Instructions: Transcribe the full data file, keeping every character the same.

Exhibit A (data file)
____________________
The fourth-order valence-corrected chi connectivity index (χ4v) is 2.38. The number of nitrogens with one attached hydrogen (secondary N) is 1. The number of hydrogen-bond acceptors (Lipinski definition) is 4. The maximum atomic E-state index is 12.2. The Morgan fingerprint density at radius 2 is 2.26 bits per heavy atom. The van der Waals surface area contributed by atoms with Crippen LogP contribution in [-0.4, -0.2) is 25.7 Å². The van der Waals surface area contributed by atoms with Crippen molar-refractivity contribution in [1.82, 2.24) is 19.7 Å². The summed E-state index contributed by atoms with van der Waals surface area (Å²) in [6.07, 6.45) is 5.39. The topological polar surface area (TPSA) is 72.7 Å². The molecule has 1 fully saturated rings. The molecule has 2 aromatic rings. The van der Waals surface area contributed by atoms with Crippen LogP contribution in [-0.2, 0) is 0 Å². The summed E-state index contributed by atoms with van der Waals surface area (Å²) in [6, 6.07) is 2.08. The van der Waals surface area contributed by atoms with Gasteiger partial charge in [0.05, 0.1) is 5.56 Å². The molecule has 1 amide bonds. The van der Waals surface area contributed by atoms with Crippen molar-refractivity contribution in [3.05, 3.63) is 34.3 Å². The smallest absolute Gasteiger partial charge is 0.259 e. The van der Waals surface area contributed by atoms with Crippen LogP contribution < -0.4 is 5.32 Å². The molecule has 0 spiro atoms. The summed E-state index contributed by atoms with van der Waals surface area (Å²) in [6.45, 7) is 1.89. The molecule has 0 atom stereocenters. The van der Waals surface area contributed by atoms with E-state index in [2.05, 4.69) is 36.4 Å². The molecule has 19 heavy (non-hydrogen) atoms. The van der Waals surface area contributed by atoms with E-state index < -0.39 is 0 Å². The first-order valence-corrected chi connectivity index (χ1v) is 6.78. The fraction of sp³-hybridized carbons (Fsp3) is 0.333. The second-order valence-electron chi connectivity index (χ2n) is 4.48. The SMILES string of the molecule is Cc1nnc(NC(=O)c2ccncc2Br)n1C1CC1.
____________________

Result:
The fourth-order valence-corrected chi connectivity index (χ4v) is 2.38. The number of nitrogens with one attached hydrogen (secondary N) is 1. The number of hydrogen-bond acceptors (Lipinski definition) is 4. The maximum atomic E-state index is 12.2. The Morgan fingerprint density at radius 2 is 2.26 bits per heavy atom. The van der Waals surface area contributed by atoms with Crippen LogP contribution in [-0.4, -0.2) is 25.7 Å². The van der Waals surface area contributed by atoms with Crippen molar-refractivity contribution in [1.82, 2.24) is 19.7 Å². The summed E-state index contributed by atoms with van der Waals surface area (Å²) in [6.07, 6.45) is 5.39. The topological polar surface area (TPSA) is 72.7 Å². The molecule has 1 fully saturated rings. The molecule has 2 aromatic rings. The van der Waals surface area contributed by atoms with Crippen LogP contribution in [-0.2, 0) is 0 Å². The summed E-state index contributed by atoms with van der Waals surface area (Å²) in [6, 6.07) is 2.08. The van der Waals surface area contributed by atoms with Gasteiger partial charge in [0.05, 0.1) is 5.56 Å². The molecule has 1 amide bonds. The van der Waals surface area contributed by atoms with Crippen molar-refractivity contribution in [3.05, 3.63) is 34.3 Å². The smallest absolute Gasteiger partial charge is 0.259 e. The van der Waals surface area contributed by atoms with Crippen LogP contribution < -0.4 is 5.32 Å². The molecule has 0 spiro atoms. The summed E-state index contributed by atoms with van der Waals surface area (Å²) in [6.45, 7) is 1.89. The molecule has 0 atom stereocenters. The van der Waals surface area contributed by atoms with E-state index in [2.05, 4.69) is 36.4 Å². The molecule has 19 heavy (non-hydrogen) atoms. The van der Waals surface area contributed by atoms with E-state index < -0.39 is 0 Å². The first-order valence-corrected chi connectivity index (χ1v) is 6.78. The fraction of sp³-hybridized carbons (Fsp3) is 0.333. The second-order valence-electron chi connectivity index (χ2n) is 4.48. The SMILES string of the molecule is Cc1nnc(NC(=O)c2ccncc2Br)n1C1CC1.